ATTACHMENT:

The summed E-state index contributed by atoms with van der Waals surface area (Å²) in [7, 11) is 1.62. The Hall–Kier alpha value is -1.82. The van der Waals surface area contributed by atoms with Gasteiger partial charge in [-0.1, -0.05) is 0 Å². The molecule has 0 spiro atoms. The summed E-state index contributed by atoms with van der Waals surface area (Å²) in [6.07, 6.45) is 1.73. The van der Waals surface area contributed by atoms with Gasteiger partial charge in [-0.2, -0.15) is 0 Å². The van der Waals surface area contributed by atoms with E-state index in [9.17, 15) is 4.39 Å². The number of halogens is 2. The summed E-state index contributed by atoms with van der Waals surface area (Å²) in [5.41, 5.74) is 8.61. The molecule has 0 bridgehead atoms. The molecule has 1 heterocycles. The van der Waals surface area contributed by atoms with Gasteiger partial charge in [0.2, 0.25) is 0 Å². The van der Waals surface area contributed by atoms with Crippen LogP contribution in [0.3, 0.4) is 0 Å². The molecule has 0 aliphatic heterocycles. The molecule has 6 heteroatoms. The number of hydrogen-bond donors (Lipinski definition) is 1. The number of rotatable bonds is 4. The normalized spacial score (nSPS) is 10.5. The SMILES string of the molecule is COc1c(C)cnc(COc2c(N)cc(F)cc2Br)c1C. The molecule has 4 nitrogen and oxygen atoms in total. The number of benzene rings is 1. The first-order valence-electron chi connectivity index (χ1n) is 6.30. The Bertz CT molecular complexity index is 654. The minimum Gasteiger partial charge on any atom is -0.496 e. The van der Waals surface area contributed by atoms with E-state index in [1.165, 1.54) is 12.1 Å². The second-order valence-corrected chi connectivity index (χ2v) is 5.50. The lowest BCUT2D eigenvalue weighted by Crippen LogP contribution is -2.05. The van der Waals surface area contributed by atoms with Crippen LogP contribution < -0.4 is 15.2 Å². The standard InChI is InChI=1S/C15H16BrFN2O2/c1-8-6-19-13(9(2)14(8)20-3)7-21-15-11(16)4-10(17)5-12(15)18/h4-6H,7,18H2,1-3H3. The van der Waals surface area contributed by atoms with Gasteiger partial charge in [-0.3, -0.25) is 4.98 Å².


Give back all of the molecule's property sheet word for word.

The summed E-state index contributed by atoms with van der Waals surface area (Å²) in [7, 11) is 1.62. The Hall–Kier alpha value is -1.82. The van der Waals surface area contributed by atoms with Gasteiger partial charge in [-0.1, -0.05) is 0 Å². The molecule has 0 spiro atoms. The summed E-state index contributed by atoms with van der Waals surface area (Å²) in [6.07, 6.45) is 1.73. The van der Waals surface area contributed by atoms with Gasteiger partial charge in [-0.2, -0.15) is 0 Å². The van der Waals surface area contributed by atoms with E-state index in [9.17, 15) is 4.39 Å². The number of halogens is 2. The summed E-state index contributed by atoms with van der Waals surface area (Å²) in [5.41, 5.74) is 8.61. The molecule has 0 bridgehead atoms. The molecule has 1 heterocycles. The van der Waals surface area contributed by atoms with Gasteiger partial charge in [0.2, 0.25) is 0 Å². The van der Waals surface area contributed by atoms with Crippen LogP contribution in [0.3, 0.4) is 0 Å². The molecule has 0 aliphatic heterocycles. The molecule has 6 heteroatoms. The number of hydrogen-bond donors (Lipinski definition) is 1. The number of rotatable bonds is 4. The normalized spacial score (nSPS) is 10.5. The SMILES string of the molecule is COc1c(C)cnc(COc2c(N)cc(F)cc2Br)c1C. The molecule has 4 nitrogen and oxygen atoms in total. The number of benzene rings is 1. The first-order valence-electron chi connectivity index (χ1n) is 6.30. The Bertz CT molecular complexity index is 654. The minimum Gasteiger partial charge on any atom is -0.496 e. The van der Waals surface area contributed by atoms with E-state index in [1.165, 1.54) is 12.1 Å². The second-order valence-corrected chi connectivity index (χ2v) is 5.50. The lowest BCUT2D eigenvalue weighted by Crippen LogP contribution is -2.05. The van der Waals surface area contributed by atoms with Crippen LogP contribution < -0.4 is 15.2 Å². The standard InChI is InChI=1S/C15H16BrFN2O2/c1-8-6-19-13(9(2)14(8)20-3)7-21-15-11(16)4-10(17)5-12(15)18/h4-6H,7,18H2,1-3H3. The van der Waals surface area contributed by atoms with Gasteiger partial charge in [-0.3, -0.25) is 4.98 Å².